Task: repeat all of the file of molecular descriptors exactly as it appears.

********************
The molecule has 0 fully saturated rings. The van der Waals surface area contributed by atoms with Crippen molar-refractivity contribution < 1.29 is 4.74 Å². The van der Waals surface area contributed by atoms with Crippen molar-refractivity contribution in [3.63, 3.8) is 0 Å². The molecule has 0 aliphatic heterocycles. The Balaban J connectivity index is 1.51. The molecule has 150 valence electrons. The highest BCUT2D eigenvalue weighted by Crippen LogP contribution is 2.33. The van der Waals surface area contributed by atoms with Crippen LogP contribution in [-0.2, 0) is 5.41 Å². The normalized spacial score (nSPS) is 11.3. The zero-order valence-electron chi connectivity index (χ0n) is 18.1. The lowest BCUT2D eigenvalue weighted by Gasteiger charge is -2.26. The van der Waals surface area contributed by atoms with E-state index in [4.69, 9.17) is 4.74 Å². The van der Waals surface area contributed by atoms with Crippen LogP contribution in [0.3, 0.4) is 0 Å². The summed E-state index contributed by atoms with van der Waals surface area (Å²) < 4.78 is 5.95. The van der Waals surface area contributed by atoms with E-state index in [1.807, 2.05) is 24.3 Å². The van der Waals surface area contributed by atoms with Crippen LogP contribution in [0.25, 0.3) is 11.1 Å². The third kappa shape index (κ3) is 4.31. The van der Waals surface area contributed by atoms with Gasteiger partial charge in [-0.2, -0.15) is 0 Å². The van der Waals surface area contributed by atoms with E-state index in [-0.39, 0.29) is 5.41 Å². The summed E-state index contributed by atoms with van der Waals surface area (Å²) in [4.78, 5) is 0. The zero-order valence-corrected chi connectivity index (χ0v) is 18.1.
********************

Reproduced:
The molecule has 0 fully saturated rings. The van der Waals surface area contributed by atoms with Crippen molar-refractivity contribution < 1.29 is 4.74 Å². The van der Waals surface area contributed by atoms with Crippen molar-refractivity contribution in [3.63, 3.8) is 0 Å². The molecule has 0 aliphatic heterocycles. The Balaban J connectivity index is 1.51. The molecule has 150 valence electrons. The highest BCUT2D eigenvalue weighted by Crippen LogP contribution is 2.33. The van der Waals surface area contributed by atoms with Crippen LogP contribution in [-0.2, 0) is 5.41 Å². The normalized spacial score (nSPS) is 11.3. The zero-order valence-electron chi connectivity index (χ0n) is 18.1. The lowest BCUT2D eigenvalue weighted by Gasteiger charge is -2.26. The van der Waals surface area contributed by atoms with E-state index in [4.69, 9.17) is 4.74 Å². The van der Waals surface area contributed by atoms with Crippen LogP contribution in [0.3, 0.4) is 0 Å². The summed E-state index contributed by atoms with van der Waals surface area (Å²) < 4.78 is 5.95. The van der Waals surface area contributed by atoms with E-state index in [1.807, 2.05) is 24.3 Å². The van der Waals surface area contributed by atoms with Crippen LogP contribution in [0.25, 0.3) is 11.1 Å². The third kappa shape index (κ3) is 4.31. The van der Waals surface area contributed by atoms with Gasteiger partial charge in [-0.2, -0.15) is 0 Å². The van der Waals surface area contributed by atoms with E-state index in [-0.39, 0.29) is 5.41 Å². The summed E-state index contributed by atoms with van der Waals surface area (Å²) in [4.78, 5) is 0. The zero-order valence-corrected chi connectivity index (χ0v) is 18.1.